“Now give me your hand!” he said. “We’ll get home safely, you’ll see!” The tiny white pebbles gleamed in the moonlight, and the children found their way home.
–The Brothers Grimm: Hansel and Gretel
I started this series with a look at a TED talk given by Rachel Botsman, an expert on collaborative consumption. As I said in Part 1, that’s a fancy way of saying she’s an expert on how people buy, sell and swap on the internet. That same video is embedded at the end of this post.
Today, I’m opening with a quotation from Hansel and Gretel because I’m searching for an analogy to explain the success of people like Botsman. I’m trying to understand why information consumers believe most of what they see, read and hear on the internet. If you think speakers like Botsman aren’t taken seriously, here is a segment of her bio, taken from her website:
Rachel Botsman is a global thought leader on the power of collaboration and sharing through network technologies to transform the way we live, work and consume. She has inspired a new consumer economy with her influential book What’s Mine is Yours: How Collaborative Consumption is Changing the Way We Live. TIME Magazine recently called Collaborative Consumption one of the “10 Ideas That Will Change The World”.
She consults and writes extensively about the collaborative age and her work has featured in WIRED, The Guardian, Harvard Business Review, CNN, New York Times, The Economist and Fast Company.
She has presented at high profile events including The Clinton Global Initiative, TED, HP, Google, and No.10 Downing Street. She was recently nominated to the World Economic Forum’s Global Agenda Council on Sustainable Consumption.
I don’t know what a “global thought leader” is and I’m not convinced a single individual can “inspire a new consumer economy;” however, I do know the language used by Botsman and others like her is unfailingly (and annoyingly) self-serving and optimistic. This is hardly surprising given her endorsement of Airbnb, an online accommodation service that regularly quashes negative reviews.
In Part 2, I referred to speeches like Botsman’s as having an “Oprah Affect,” and that’s because there’s a very strong whiff of the revolutionary and the rehabilitative about them. It’s as if we’re being asked to view our pasts, those pasts without these new technologies, as hopelessly obsolete. It’s our futures that hold out the promise of being “magic, wonderful, brilliant and fantastic.” These are adjectives I won’t let students use in their essays, but they’re getting quite a workout in Botsman’s hands.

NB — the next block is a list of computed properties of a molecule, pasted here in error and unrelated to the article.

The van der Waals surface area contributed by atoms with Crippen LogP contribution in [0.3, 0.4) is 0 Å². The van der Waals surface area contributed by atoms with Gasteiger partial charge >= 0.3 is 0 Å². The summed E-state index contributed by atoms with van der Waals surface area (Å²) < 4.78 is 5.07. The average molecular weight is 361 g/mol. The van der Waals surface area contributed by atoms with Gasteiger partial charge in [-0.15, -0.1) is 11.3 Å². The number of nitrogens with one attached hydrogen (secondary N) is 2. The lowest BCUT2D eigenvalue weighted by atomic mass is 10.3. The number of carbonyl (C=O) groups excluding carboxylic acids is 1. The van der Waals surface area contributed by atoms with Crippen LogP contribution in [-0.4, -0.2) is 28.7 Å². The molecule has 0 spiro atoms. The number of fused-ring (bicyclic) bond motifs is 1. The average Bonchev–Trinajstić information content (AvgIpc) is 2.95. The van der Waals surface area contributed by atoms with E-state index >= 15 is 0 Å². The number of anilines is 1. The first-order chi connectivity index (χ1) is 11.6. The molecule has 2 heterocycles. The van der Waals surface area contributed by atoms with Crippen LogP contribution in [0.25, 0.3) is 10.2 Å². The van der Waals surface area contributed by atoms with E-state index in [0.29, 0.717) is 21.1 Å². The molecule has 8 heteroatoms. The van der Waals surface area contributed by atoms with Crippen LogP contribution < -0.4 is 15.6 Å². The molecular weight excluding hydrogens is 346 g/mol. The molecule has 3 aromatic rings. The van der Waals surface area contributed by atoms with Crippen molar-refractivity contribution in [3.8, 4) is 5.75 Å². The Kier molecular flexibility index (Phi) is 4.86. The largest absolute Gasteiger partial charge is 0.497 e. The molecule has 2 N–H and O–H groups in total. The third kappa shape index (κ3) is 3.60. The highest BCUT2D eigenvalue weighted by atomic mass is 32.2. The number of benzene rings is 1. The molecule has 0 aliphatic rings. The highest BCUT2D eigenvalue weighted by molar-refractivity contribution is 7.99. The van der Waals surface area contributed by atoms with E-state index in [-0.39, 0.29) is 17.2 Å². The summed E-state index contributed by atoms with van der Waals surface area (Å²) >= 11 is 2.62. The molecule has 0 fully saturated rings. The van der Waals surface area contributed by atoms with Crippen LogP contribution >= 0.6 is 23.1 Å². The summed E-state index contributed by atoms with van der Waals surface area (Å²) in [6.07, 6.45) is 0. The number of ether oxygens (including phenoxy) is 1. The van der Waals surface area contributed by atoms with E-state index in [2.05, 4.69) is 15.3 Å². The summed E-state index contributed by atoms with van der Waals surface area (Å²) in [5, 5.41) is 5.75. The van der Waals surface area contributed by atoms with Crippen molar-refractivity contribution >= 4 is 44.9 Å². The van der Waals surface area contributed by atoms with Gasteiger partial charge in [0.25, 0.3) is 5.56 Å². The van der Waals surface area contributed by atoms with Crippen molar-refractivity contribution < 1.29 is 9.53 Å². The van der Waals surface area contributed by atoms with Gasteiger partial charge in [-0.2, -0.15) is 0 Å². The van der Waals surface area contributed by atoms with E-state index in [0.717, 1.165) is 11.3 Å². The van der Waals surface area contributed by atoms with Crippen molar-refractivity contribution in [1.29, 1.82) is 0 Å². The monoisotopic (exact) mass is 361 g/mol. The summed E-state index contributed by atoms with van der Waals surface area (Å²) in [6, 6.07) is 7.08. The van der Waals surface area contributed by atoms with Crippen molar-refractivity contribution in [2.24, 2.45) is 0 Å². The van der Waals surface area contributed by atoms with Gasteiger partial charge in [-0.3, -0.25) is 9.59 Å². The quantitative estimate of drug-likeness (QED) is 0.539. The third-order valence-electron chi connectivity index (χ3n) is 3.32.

Unfortunately, when it comes to vocabulary like this, Botsman is not alone. Just ask the people at Monocle, a print and web publication described as “a lifestyle magazine for young, stylish, business-oriented jetsetters.” They’ve given her the honour of being one of the “top 20 speakers to have at your conference.” I’m not sure what this is saying about the intellectual lives of said jetsetters, but I suspect it’s not as overwhelmingly positive as Botsman’s speech.
Why? It’s because I think of Botsman as being the TED equivalent of a Che Guevera T-shirt. Owning it might make you feel like a revolutionary, but it sure won’t make you one.
Let’s take a look at some of her claims:
.…people are realizing the power of technology to unlock the idling capacity and value of all kinds of assets, from skills to spaces to material possessions in ways and on a scale not possible before.
In some ways, the internet has allowed for easier trading. However, Botsman’s use of the phrase “not possible,” when referring to how things were done before everyone got online, is misleading. In the past, people advertised in local newspapers, posted ads in grocery stores or even distributed flyers. Classified advertising was how my parents sold fruit and vegetables from our farm and rented out the properties they bought. It was quite possible for individuals to place an ad, include a phone number, and sell goods and services. I know because I grew up doing it.
Moreover, many newspapers, in the years before Kijiji and Craigslist, offered $1.00 classified ads. The newspaper my mother read, one that serviced a city of 130,000, had pages of them. The fact that one had to pay for these ads, usually with a credit-card and over the phone, provided some level of security. The ad-placer’s identity was linked to the ad. Now individuals with nefarious intentions can either place or answer ads in under a minute and can use redirecting sites to hide their identities.